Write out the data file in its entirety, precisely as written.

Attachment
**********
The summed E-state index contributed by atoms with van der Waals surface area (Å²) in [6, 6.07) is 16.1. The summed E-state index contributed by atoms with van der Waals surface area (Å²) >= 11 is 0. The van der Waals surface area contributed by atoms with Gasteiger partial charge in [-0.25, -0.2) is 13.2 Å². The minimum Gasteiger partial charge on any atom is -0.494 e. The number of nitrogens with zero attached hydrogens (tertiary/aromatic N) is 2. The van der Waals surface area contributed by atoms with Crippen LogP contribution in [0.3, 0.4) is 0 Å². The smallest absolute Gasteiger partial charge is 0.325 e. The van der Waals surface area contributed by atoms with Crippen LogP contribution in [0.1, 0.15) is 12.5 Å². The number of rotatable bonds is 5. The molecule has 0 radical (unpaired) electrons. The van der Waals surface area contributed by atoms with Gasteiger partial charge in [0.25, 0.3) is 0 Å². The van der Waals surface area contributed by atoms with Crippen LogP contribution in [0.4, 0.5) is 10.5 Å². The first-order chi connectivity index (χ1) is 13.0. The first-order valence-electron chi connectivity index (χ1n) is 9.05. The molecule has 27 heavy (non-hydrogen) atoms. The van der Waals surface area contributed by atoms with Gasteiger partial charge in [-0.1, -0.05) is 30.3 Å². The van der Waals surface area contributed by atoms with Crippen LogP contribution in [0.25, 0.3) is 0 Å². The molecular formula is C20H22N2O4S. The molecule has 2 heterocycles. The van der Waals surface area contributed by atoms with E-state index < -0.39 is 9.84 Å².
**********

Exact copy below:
The summed E-state index contributed by atoms with van der Waals surface area (Å²) in [6, 6.07) is 16.1. The summed E-state index contributed by atoms with van der Waals surface area (Å²) >= 11 is 0. The van der Waals surface area contributed by atoms with Gasteiger partial charge in [-0.25, -0.2) is 13.2 Å². The minimum Gasteiger partial charge on any atom is -0.494 e. The number of nitrogens with zero attached hydrogens (tertiary/aromatic N) is 2. The van der Waals surface area contributed by atoms with Crippen LogP contribution in [0.3, 0.4) is 0 Å². The smallest absolute Gasteiger partial charge is 0.325 e. The van der Waals surface area contributed by atoms with Crippen LogP contribution in [0.1, 0.15) is 12.5 Å². The number of rotatable bonds is 5. The molecule has 0 radical (unpaired) electrons. The van der Waals surface area contributed by atoms with Gasteiger partial charge in [0.25, 0.3) is 0 Å². The van der Waals surface area contributed by atoms with Crippen LogP contribution in [0.4, 0.5) is 10.5 Å². The first-order chi connectivity index (χ1) is 13.0. The first-order valence-electron chi connectivity index (χ1n) is 9.05. The molecule has 27 heavy (non-hydrogen) atoms. The van der Waals surface area contributed by atoms with Gasteiger partial charge in [-0.1, -0.05) is 30.3 Å². The van der Waals surface area contributed by atoms with Crippen LogP contribution in [0.25, 0.3) is 0 Å². The molecular formula is C20H22N2O4S. The molecule has 2 heterocycles. The van der Waals surface area contributed by atoms with E-state index < -0.39 is 9.84 Å².